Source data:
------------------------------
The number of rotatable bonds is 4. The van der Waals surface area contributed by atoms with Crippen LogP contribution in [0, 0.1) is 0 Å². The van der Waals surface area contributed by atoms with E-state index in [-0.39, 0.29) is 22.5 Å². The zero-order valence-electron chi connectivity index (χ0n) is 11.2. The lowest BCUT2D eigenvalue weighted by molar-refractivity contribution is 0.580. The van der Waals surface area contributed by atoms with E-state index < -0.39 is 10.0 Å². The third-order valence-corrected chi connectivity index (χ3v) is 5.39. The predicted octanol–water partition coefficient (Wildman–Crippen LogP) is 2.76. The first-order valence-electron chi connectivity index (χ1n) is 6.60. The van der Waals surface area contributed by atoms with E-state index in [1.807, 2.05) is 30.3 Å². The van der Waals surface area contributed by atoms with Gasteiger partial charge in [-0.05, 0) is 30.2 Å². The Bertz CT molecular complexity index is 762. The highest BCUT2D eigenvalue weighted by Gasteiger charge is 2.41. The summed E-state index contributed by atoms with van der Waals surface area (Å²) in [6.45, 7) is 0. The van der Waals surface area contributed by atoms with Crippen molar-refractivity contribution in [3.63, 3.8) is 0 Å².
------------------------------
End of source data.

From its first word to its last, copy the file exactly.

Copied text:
The number of rotatable bonds is 4. The van der Waals surface area contributed by atoms with Crippen LogP contribution in [0, 0.1) is 0 Å². The van der Waals surface area contributed by atoms with E-state index in [-0.39, 0.29) is 22.5 Å². The zero-order valence-electron chi connectivity index (χ0n) is 11.2. The lowest BCUT2D eigenvalue weighted by molar-refractivity contribution is 0.580. The van der Waals surface area contributed by atoms with E-state index < -0.39 is 10.0 Å². The third-order valence-corrected chi connectivity index (χ3v) is 5.39. The predicted octanol–water partition coefficient (Wildman–Crippen LogP) is 2.76. The first-order valence-electron chi connectivity index (χ1n) is 6.60. The van der Waals surface area contributed by atoms with E-state index in [1.807, 2.05) is 30.3 Å². The van der Waals surface area contributed by atoms with Gasteiger partial charge in [-0.05, 0) is 30.2 Å². The Bertz CT molecular complexity index is 762. The highest BCUT2D eigenvalue weighted by Gasteiger charge is 2.41. The summed E-state index contributed by atoms with van der Waals surface area (Å²) in [6.45, 7) is 0. The van der Waals surface area contributed by atoms with Crippen molar-refractivity contribution in [3.63, 3.8) is 0 Å².